Honestly, they don’t even want to have to worry about focus. That’s what the “ƒ/8” part of the expression refers to. They set their lens up in such a way that virtually everything is in focus. It really would be a shame if the photo of the aforementioned canine faux pa were unusable because it was too blurry. Or maybe it wouldn’t, actually. But you can imagine other cases with fewer bodily functions being photographed where it would be a shame.

You might be thinking, “What’s wrong with this method for capturing memories? It seems great! You have a much higher probability of capturing memories this way.” And you’re right in one sense, but this is where what I said about memories being funny comes in. Our brain does something odd with memories. Actually, it does a lot of odd things with them. But the thing it does that’s related to our current topic is that it forgets pretty much everything. Think about it. You’ve probably spent dozens of hours even just at your own birthday parties. What do you remember about them? Probably mostly strongly positive or strongly negative things. Could you list all the gifts you’ve ever got? Probably not. Probably you could only list the top three or four best, and maybe the worst as well.

You might remember the first time your parents gave you those trick candles, the ones that relight themselves right after you blow them out. But do you remember what kind of ice cream you had with your cake that year? What color shirt were you wearing? Who all was there at the party? Do you even remember how old you were? Quick! What’s your name?

Alright, you get the idea. One of the main things that makes our best memories so good is that we forgot pretty much everything else going on at the time. If we remembered everything, it would be hard to sift through the mundane memories to get to the good ones. You remember the best gift ever you got because you forgot all the countless pairs of socks you’ve received (unless you really like socks).

Photographs need to work the same way as memories in order to be truly excellent. But often they contain a lot more detail than we can recall. Because still photos are frozen moments, elements that didn’t distract us in the moment (like that large purple minivan that drove by) can be incredibly distracting in print. It is the job of the photographer to remove or diminish these distractions so that the photo tells the story the way everyone remembers it. If you didn’t notice the power lines when you took in that sunrise, your photograph should do its best to minimize them as well. This can be done through changing your composition, adjusting your angle, shifting the lens’ focus, tweaking exposure, and even using the clone brush in Photoshop. The goal is not to provide an accurate visual representation. The goal isn’t to capture as much in the photo as you can. The goal to tell a good story.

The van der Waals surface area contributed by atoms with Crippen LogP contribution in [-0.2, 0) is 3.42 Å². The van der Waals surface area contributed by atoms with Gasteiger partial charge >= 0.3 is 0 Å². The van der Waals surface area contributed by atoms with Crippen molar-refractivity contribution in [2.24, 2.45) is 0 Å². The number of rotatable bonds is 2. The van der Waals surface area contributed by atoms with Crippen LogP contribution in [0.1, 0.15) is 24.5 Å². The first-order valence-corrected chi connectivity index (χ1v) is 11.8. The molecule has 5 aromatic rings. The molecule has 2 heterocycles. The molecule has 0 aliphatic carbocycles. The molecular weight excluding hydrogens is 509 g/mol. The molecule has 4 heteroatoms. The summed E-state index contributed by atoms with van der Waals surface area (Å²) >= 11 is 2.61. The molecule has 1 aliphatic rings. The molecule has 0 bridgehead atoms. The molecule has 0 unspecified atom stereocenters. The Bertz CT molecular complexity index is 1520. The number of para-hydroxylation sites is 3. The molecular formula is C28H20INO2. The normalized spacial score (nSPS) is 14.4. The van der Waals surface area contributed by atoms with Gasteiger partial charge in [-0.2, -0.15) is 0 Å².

Timmy’s Birthday as a Story

I’ll be totally honest with you, when people who call themselves “creators” talk about the importance of “storytelling,” I want to gag a little. Maybe it’s just me. I feel, though, that the word is used a little too much and has become something of a buzz-word. But there is some truth to it. Telling a story means communicating that a series of events, typically involving one or more people, has occurred. This can be done by showing what’s about to happen, what’s currently happening in the shot, or by showing the results of something that has happened.